Laura Riding

David Reid (University of Stirling)
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Among the evangelists and messiahs of literature in the early twentieth century, Riding is the only woman. That subjected her to a particularly damaging and diminishing scrutiny, along with a special sort of admiration. At the same time, the radical potentiality of literature in this period gave her scope as a woman. She made extraordinary claims for poetry. She came to see it as a way of remaking the self and the world and of attaining, or at least approaching, a divine state of absolute consciousness. She was fortunate or cursed with the power to impress others, at least for a time, and a circle of believers, continually changing (apart from Robert Graves, whose need to believe was as ruthless as her need to be believed in), was drawn to her then repelled. She provoked endless…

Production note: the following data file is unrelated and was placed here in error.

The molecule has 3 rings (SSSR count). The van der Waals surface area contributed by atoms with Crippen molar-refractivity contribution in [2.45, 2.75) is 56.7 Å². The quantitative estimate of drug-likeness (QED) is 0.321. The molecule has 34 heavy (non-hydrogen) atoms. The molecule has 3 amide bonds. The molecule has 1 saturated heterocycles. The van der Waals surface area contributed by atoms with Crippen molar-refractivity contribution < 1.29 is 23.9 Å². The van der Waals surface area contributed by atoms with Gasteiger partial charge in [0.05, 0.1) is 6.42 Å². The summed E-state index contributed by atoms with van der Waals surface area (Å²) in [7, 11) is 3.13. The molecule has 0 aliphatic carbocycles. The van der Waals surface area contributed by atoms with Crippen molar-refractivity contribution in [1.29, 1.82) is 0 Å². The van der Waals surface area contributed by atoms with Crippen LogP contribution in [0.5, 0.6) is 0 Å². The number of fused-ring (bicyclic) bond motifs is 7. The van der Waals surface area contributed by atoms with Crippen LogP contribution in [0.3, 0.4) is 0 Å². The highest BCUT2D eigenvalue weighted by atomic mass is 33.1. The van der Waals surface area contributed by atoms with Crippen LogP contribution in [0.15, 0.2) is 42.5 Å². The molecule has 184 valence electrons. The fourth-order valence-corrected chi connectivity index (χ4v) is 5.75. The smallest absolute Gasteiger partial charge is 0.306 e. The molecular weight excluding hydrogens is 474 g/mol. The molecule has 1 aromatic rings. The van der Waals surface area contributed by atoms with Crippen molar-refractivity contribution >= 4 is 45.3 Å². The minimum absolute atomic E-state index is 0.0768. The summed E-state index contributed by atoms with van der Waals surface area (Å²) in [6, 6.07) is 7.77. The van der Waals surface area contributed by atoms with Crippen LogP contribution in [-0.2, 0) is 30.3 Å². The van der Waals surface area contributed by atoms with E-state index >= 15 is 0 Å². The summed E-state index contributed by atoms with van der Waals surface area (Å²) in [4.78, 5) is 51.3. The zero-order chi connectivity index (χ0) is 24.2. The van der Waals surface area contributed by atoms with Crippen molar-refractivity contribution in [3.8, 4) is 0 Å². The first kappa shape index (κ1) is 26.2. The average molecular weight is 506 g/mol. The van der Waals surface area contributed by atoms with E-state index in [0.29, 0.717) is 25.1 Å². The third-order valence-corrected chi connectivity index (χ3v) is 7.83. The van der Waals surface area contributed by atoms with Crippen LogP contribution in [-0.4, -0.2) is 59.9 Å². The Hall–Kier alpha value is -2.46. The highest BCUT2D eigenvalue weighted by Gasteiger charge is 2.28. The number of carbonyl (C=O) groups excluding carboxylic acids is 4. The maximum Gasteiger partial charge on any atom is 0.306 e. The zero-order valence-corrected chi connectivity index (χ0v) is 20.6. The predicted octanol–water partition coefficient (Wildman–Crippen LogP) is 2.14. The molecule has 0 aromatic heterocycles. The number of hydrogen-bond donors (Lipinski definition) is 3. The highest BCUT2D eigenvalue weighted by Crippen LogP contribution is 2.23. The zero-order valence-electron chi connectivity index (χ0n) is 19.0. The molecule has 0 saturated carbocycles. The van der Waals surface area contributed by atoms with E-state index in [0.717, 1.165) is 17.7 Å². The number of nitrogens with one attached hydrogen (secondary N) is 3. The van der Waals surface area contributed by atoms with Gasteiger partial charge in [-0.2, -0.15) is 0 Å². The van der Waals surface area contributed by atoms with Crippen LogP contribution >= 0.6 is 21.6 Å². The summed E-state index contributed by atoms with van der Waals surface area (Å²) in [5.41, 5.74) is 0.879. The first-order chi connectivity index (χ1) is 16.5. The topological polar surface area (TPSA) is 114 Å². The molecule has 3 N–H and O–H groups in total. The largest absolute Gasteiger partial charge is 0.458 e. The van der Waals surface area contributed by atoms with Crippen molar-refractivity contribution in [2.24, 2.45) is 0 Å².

1469 words

Citation: Reid, David. "Laura Riding". The Literary Encyclopedia. First published 30 March 2001 [, accessed 14 July 2024.]

3784 Laura Riding 1 Historical context notes are intended to give basic and preliminary information on a topic. In some cases they will be expanded into longer entries as the Literary Encyclopedia evolves.

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